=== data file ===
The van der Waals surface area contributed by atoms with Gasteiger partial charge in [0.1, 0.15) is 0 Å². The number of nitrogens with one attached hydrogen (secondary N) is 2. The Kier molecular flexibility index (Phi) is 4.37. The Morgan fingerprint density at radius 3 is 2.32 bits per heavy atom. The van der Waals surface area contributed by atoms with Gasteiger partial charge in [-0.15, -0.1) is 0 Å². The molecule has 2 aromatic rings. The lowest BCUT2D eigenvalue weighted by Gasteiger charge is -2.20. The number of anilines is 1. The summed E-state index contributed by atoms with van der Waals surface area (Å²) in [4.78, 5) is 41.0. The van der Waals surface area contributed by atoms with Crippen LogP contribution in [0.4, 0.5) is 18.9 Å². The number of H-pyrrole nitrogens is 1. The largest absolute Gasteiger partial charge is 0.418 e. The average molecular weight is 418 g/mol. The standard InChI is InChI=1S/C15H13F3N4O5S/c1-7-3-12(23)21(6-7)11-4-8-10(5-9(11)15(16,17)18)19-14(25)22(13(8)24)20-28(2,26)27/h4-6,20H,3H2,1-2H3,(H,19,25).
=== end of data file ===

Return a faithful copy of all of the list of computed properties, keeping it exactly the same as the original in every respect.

The van der Waals surface area contributed by atoms with Gasteiger partial charge in [0.1, 0.15) is 0 Å². The number of nitrogens with one attached hydrogen (secondary N) is 2. The Kier molecular flexibility index (Phi) is 4.37. The Morgan fingerprint density at radius 3 is 2.32 bits per heavy atom. The van der Waals surface area contributed by atoms with Gasteiger partial charge in [-0.15, -0.1) is 0 Å². The molecule has 2 aromatic rings. The lowest BCUT2D eigenvalue weighted by Gasteiger charge is -2.20. The number of anilines is 1. The summed E-state index contributed by atoms with van der Waals surface area (Å²) in [4.78, 5) is 41.0. The van der Waals surface area contributed by atoms with Crippen LogP contribution in [0.4, 0.5) is 18.9 Å². The number of H-pyrrole nitrogens is 1. The largest absolute Gasteiger partial charge is 0.418 e. The average molecular weight is 418 g/mol. The standard InChI is InChI=1S/C15H13F3N4O5S/c1-7-3-12(23)21(6-7)11-4-8-10(5-9(11)15(16,17)18)19-14(25)22(13(8)24)20-28(2,26)27/h4-6,20H,3H2,1-2H3,(H,19,25).